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Cat Health

Vetting Your Cat Veterinarian

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We check the references of your personal physicians and we check the references of a person who does repairs on our home. We want to know their experience, their background, who recommends them and why they are recommended. Should we do any less for our cat’s veterinarian?

When I researched how much feline behavior veterinarians received in their DVM curricula, I was unhappily surprised. Even in the best universities, most (few) classes were only possible for postgraduate work. You could get as much information on sugar gliders and goats as you could on your cats’ mental and emotional life.

Odd, that in a country where the most popular domestic pet is now the cat. Even stranger that the typical household has more than two cats on average…

Your cat is your fur-baby and it’s almost certain that you would want someone well-versed in feline behavior, as well as physiognomy. This is about evaluating the practitioner, not the practice.

[heading style=”modern-1-light” color=”#ff9933″ style_color=”#ff9933″ align=”left”]Background and Education[/heading]

When I choose my vet, I want to know which schools they have attended. Did they come from top vet schools, such as UC Davis, Colorado State, Tufts, Cornell or Texas A & M? (US News & World Reports ranks the top universities from best to worst and you can Google any school you have a questions about.) A great school doesn’t automatically mean the vet is terrific – there are exceptions for every college – but I want to know a bit about their background. Here are some great questions to ask your cat veterinarian:

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  • What classes have you taught?
  • Which publications have you written for?
  • What type of clinical work have you done?
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Veterinarians should include a bio on their clinic website; or at the very least, it should be available from the receptionist. Read between the lines. Research.

Examples:

  • One big-name ‘pop’ doc has listed a medical school on his CV, so it appeared he was on staff. Instead, he had rented an office on campus one summer, but never actually worked there.
  • Another ‘name’ lists a major university on a bio, so it looks as if a course were taught there, when it was merely a brief internship.

Is there ‘ABVP’ (American Board of Veterinary Practitioners) after the vet’s name? If so, it means they did extra work to be certified by the American Board of Veterinary Practitioners. This will allow you to identify their specialty area and discover more about the veterinarian.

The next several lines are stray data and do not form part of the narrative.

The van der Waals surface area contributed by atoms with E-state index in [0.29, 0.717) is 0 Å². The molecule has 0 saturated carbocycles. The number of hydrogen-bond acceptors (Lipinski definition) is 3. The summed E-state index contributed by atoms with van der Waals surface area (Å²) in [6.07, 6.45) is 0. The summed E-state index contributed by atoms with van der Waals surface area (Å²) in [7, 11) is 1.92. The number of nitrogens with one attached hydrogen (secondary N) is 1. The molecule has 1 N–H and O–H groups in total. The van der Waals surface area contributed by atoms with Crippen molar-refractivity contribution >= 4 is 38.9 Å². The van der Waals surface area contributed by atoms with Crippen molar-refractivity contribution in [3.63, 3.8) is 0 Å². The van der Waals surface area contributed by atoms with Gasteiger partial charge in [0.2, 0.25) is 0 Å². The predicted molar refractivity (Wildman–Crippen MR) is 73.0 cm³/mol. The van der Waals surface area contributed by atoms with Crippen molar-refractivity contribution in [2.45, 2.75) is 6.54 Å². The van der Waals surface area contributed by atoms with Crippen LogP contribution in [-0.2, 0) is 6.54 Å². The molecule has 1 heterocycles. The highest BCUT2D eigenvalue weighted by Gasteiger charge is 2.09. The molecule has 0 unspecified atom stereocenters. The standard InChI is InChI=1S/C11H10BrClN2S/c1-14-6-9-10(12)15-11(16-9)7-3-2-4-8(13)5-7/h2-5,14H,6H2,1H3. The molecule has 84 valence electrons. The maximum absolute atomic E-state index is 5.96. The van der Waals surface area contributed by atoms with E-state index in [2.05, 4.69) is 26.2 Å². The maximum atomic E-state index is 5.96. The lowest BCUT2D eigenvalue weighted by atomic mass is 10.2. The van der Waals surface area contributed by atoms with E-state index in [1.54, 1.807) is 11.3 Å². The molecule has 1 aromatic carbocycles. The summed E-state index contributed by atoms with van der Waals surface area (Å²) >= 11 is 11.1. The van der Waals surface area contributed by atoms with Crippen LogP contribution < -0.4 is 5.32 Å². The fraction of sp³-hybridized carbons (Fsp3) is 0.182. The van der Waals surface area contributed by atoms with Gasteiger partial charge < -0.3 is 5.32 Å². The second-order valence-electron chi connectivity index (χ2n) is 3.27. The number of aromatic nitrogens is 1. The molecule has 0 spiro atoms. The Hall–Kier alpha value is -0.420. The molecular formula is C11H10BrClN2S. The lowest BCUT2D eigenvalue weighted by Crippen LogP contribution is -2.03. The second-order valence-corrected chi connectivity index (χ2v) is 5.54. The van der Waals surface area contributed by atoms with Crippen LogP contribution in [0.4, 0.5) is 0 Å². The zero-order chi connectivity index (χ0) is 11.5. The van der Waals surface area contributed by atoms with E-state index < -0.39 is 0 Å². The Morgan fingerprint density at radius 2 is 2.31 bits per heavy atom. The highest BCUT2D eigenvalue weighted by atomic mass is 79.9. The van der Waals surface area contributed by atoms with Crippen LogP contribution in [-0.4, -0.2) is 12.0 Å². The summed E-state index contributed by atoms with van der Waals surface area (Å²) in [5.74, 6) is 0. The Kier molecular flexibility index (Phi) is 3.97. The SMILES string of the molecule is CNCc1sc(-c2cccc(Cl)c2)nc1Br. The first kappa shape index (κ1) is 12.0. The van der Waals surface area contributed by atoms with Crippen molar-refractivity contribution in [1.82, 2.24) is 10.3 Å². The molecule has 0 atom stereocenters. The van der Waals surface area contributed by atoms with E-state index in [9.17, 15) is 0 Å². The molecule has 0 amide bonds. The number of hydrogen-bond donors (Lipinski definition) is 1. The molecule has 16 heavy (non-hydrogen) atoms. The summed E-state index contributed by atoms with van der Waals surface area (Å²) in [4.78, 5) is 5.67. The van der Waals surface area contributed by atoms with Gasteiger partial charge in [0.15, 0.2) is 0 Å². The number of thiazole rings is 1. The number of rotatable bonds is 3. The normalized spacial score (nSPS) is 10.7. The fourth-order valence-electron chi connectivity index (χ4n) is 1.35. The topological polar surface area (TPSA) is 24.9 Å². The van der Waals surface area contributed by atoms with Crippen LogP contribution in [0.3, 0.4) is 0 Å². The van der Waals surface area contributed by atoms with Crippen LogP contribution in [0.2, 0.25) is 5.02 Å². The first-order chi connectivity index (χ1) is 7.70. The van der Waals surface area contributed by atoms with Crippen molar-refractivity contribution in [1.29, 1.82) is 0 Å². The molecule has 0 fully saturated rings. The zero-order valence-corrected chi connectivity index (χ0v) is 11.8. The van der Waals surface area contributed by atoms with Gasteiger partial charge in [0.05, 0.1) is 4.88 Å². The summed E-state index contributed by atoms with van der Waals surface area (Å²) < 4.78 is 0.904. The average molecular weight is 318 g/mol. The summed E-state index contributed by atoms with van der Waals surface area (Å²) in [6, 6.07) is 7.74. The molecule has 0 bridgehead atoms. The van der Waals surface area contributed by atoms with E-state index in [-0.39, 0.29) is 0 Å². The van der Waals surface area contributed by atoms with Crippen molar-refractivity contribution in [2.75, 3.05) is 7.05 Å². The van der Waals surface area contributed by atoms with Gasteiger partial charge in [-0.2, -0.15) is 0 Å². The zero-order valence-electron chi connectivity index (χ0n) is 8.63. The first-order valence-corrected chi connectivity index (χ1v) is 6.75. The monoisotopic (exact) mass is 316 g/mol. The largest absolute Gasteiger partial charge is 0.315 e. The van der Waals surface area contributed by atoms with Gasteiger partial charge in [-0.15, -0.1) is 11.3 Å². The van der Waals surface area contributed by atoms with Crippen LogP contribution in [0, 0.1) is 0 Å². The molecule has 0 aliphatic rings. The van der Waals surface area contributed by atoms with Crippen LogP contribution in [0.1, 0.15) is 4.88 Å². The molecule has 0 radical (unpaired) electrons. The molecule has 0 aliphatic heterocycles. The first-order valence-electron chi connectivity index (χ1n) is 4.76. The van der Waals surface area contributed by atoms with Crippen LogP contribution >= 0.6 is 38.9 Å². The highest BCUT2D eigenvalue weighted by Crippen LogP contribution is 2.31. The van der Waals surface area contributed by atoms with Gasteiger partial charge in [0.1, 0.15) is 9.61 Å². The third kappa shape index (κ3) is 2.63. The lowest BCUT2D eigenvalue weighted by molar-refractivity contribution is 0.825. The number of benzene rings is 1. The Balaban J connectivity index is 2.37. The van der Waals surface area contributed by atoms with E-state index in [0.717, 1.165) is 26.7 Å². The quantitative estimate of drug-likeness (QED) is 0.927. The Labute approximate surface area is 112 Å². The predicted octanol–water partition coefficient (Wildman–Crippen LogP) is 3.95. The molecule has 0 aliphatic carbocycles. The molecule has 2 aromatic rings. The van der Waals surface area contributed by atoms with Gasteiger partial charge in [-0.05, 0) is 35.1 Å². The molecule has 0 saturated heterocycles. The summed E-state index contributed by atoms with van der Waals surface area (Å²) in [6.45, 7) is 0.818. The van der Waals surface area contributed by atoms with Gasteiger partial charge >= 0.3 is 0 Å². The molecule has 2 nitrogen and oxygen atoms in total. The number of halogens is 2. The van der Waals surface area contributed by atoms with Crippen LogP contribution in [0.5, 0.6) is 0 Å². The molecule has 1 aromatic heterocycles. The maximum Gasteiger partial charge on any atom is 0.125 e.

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[heading style=”modern-1-light” color=”#ff9933″ style_color=”#ff9933″ align=”left”]Bedside Manner[/heading]

A nice manner is important, and enough isn’t taught about the patient-doctor relationship. But that’s not enough. Bedside manner should not replace lack of experience. When it comes to diagnosing, are they more analytical or intuitive? My vet is more likely to suggest a battery of tests than look at the whole picture before him. His partner, equally as great, does it piecemeal, one test at a time, to diagnose. Both are valid approaches. The first takes more money up front, which is not suitable for some people, who may prefer a more conservative style – but to me, it’s worth it.

Does your state’s veterinary medical board have any formal complaints filed against the person? Check. It isn’t always their fault; but you will be able to see if there are patterns. It will also tell you about how your veterinarian resolves conflict.

Does your vet take time with you? Sometimes huge practices with lots of auxiliary people may not offer that ‘luxury’.

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  • Do they listen to you and your concerns?
  • Do they encourage questioning?
  • Do they stay abreast of research?
  • How does they treat your cat?
  • Are they thorough?
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[heading style=”modern-1-light” color=”#ff9933″ style_color=”#ff9933″ align=”left”]Cats vs. Dogs[/heading]

Some veterinarians just prefer to work with other species. There’s nothing wrong with that, unless you’re trying to get your cat treated by a vet who is clearly not interested (and may even be fearful) of cats.

Note how the vet interacts with their patient. Is their tone soothing or do they prefer to just scruff your cat because they can’t be bothered to calm your feline. Also check equipment. I, for one, prefer to have a mat available for my cat so she doesn’t have to feel unstable scrambling on a stainless steel exam table. The type of equipment can tell you a lot about your veterinarian.

[heading style=”modern-1-light” color=”#ff9933″ style_color=”#ff9933″ align=”left”]Complementary Therapies[/heading]

Is your vet open to proven complementary therapies, such as acupuncture or herbal therapies? How about cold laser therapies or essential oils? Each of these methods have their own benefits which have been scientifically proven. One of these may be more effective for your cat than traditional methods, and it’s important that your veterinarian be at least knowledgeable in complementary therapies (or willing to consult a holistic veterinarian that might be more knowledgeable).


[heading style=”modern-1-light” color=”#ff9933″ style_color=”#ff9933″ align=”left”]Trust your gut![/heading]

There are a hundred other questions to ask your vet, and to ask yourself. But the bottom line remains: TRUST YOUR GUT.

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